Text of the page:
By Joanne Raquel

My favorite multisport combination

I’ve just completed my third aquathlon event and I must say I am enjoying the combination of these two sports: swimming and running.  Let me share my journey with you.

Step 1: Be a runner

My sporty lifestyle began 4 years ago when I joined my first 10km run.  I finished it in slightly less than two hours, therefore, I was not really running but walking.  Even after joining a few more races I still did not consider myself a runner because I could not even sustain not stopping for a kilometer.

Fortunately for me, I started to join the 5km Thursday “Fun Run” of A Runner’s Circle.  I learned how to improve my skills and uplift my spirits from other runners. They encouraged me to do better and accept that I too deserve to be called a “runner.”

After crossing out ‘finishing a marathon’ off my bucket list, I wanted to try something different. So I started swimming.

Step 2: Be a swimmer

I am the type of swimmer who can get from point A to point B, but that’s about it.  My breathing was off, I had zero endurance, and my strokes were terrible.  I knew that if I wanted to be a “swimmer” I had to get proper training.   Therefore, I joined the Makati Skipjacks Swim Club where the coaches provided me with customized programs to slowly correct my swim technique.  After completing the 7km open water swim challenge, that’s when I considered myself a “swimmer.”

Step 3: Be an aquathlete

Okay so all I have to do is combine the two sports right? Well, it was not as easy as I thought it would be.  Here are some lessons I learned based on the 3 aquathlon races I joined:

  1. Have a pacer, if possible. Unlike running events, multisport events are strict when it comes to having a pacer. You should inquire from the organizers beforehand if they’ll allow it.  However, always be your personal timekeeper and do not rely on your pacer to technically guide you.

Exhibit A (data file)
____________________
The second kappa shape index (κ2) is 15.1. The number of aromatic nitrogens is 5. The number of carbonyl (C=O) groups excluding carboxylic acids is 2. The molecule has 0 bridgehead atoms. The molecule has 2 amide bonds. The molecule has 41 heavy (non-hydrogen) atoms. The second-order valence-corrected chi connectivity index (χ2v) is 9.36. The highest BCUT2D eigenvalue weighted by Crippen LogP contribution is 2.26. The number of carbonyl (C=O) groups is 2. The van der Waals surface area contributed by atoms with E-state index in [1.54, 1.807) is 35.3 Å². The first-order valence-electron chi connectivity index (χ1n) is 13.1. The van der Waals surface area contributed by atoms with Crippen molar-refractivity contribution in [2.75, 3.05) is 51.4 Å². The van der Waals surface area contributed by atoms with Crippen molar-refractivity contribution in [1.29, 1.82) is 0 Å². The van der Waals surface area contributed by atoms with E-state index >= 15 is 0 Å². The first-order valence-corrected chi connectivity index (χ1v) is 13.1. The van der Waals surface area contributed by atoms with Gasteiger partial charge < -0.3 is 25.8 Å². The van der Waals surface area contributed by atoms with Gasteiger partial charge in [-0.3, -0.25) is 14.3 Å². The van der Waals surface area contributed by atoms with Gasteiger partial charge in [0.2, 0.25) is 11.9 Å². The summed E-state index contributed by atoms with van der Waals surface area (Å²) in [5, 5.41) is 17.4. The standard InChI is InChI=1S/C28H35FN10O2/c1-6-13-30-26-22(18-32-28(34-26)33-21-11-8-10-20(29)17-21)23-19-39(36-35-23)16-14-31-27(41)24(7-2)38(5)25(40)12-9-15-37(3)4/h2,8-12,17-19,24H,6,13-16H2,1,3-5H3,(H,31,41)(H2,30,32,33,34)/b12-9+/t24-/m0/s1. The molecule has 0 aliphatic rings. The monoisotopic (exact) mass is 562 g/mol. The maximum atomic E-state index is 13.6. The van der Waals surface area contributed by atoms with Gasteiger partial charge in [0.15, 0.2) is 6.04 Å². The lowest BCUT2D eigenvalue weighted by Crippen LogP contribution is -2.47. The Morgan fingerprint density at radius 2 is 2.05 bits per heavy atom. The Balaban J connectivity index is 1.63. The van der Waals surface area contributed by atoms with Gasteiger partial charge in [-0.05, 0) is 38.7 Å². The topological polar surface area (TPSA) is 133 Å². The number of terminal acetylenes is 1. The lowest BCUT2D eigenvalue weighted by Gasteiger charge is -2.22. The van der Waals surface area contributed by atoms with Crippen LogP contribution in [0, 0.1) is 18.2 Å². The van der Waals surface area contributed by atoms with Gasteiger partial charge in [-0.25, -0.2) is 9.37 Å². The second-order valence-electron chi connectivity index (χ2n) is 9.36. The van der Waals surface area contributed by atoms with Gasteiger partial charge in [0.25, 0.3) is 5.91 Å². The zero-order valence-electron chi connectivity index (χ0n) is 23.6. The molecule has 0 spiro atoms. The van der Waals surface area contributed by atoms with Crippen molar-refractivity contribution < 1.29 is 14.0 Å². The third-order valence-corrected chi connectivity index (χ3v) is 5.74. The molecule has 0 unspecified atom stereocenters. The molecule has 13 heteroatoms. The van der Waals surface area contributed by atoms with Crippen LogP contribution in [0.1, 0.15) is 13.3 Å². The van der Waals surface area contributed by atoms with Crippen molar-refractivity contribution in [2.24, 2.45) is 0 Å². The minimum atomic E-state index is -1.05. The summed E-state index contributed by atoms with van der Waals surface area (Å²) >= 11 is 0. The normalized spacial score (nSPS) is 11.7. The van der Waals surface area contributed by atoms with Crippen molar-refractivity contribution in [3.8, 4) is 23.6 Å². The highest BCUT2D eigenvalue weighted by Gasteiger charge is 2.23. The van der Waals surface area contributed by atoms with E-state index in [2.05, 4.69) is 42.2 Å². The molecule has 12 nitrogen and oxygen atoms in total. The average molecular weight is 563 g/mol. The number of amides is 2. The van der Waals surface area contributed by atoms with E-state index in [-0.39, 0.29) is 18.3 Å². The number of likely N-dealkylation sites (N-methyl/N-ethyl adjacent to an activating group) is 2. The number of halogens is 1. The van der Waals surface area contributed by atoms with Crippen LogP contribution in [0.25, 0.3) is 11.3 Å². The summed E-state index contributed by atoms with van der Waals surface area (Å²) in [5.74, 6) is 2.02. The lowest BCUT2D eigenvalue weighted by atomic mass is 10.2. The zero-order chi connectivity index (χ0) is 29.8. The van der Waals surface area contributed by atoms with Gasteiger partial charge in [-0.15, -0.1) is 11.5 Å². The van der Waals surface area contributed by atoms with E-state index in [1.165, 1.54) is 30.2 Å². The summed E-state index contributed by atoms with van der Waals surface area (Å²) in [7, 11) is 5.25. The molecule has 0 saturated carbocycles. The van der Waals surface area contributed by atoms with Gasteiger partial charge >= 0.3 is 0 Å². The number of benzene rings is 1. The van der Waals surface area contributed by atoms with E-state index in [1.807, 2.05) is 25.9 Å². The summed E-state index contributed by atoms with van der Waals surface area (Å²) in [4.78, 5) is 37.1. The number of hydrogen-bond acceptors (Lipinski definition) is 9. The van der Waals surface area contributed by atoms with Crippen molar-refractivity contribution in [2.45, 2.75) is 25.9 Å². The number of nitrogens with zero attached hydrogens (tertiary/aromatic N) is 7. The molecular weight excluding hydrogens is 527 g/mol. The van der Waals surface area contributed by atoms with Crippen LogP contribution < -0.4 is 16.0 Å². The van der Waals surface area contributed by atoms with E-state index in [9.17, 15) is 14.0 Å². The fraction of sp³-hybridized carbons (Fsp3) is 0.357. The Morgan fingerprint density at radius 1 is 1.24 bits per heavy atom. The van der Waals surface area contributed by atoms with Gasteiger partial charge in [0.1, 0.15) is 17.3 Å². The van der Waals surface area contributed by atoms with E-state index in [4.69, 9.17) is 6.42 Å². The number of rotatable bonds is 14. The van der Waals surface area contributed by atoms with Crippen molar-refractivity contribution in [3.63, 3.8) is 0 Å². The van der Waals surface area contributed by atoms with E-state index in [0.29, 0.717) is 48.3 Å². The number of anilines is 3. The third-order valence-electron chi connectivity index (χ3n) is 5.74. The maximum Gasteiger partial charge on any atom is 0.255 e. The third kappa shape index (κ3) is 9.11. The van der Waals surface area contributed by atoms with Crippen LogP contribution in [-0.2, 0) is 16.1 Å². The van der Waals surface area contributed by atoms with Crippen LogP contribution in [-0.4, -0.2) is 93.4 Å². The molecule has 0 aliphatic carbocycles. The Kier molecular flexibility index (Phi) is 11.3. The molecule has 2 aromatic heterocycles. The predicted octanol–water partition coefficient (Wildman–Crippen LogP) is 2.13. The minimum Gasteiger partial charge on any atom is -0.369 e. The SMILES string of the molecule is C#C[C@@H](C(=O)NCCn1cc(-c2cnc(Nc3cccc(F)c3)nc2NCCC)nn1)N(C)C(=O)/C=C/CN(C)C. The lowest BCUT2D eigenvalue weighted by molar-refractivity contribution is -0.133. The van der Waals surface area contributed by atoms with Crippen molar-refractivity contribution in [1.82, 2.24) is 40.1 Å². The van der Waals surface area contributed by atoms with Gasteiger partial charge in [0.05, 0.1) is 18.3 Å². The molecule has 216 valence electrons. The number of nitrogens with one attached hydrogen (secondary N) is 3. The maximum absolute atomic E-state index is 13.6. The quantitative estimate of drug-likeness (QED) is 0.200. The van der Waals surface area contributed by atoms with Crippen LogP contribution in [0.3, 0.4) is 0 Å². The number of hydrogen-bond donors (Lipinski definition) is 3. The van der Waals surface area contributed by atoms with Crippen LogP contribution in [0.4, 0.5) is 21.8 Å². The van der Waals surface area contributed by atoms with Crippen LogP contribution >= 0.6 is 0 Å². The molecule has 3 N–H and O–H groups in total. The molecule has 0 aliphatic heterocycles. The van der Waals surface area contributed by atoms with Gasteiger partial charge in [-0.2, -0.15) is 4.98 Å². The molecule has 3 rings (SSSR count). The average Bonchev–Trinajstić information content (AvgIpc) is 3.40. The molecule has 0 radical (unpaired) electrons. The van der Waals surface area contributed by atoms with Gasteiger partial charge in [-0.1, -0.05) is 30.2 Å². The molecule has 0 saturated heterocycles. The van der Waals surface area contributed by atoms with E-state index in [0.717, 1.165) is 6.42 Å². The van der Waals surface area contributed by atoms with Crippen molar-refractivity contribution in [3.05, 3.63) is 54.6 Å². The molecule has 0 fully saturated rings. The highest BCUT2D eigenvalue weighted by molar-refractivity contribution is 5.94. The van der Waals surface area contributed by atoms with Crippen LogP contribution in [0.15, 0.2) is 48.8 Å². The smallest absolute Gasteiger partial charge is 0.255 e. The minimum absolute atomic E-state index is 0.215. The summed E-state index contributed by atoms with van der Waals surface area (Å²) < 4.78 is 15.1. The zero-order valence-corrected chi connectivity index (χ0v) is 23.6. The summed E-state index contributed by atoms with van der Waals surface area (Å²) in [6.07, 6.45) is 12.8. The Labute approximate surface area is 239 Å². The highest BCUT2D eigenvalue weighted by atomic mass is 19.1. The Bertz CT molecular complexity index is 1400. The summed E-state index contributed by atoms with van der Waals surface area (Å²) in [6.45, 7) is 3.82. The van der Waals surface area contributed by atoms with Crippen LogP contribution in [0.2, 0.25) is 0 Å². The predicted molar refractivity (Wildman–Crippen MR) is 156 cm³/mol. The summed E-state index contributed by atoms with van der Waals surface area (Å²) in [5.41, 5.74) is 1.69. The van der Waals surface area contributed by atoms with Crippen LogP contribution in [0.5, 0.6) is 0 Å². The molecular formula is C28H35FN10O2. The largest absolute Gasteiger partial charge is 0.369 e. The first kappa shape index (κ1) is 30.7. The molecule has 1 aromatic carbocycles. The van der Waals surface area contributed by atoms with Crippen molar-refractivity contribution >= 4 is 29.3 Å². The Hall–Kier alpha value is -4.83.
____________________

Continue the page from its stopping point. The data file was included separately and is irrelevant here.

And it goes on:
1. Train for both sports effectively. During one of my races, I concentrated too much on swimming during my preparation, that I was struggling to complete the run course on race day.
  1. Brick training. The event is swim then run not vice versa, therefore your brick training should be the same. I had been running then swimming during training, ergo during one race after running 500m my legs cramped up. You have to prepare your body to adjust from one sport to the next.


These lessons will truly be a great reminder to help me improve as I continue to join these aquathlon events.  Now even though I have to improve on transitioning, I respect these two sports and love that it is combined into one race.

I am an “aquathlete.”

Here’s a short video of my favorite moments during this journey:


Joanne Raquel is a runner who shifted her focus to swimming due to her spine injury.  Even if she is not participating in a race, she tags along and passionately cheers for her friends during their events, along with her logistical support and documentation, fondly known to her lucky friends as  the “J-Support.”  Joanne is a human resource practitioner in an academic institution who ensures she has a work-life balance by making an effort to remain healthy both mentally and physically.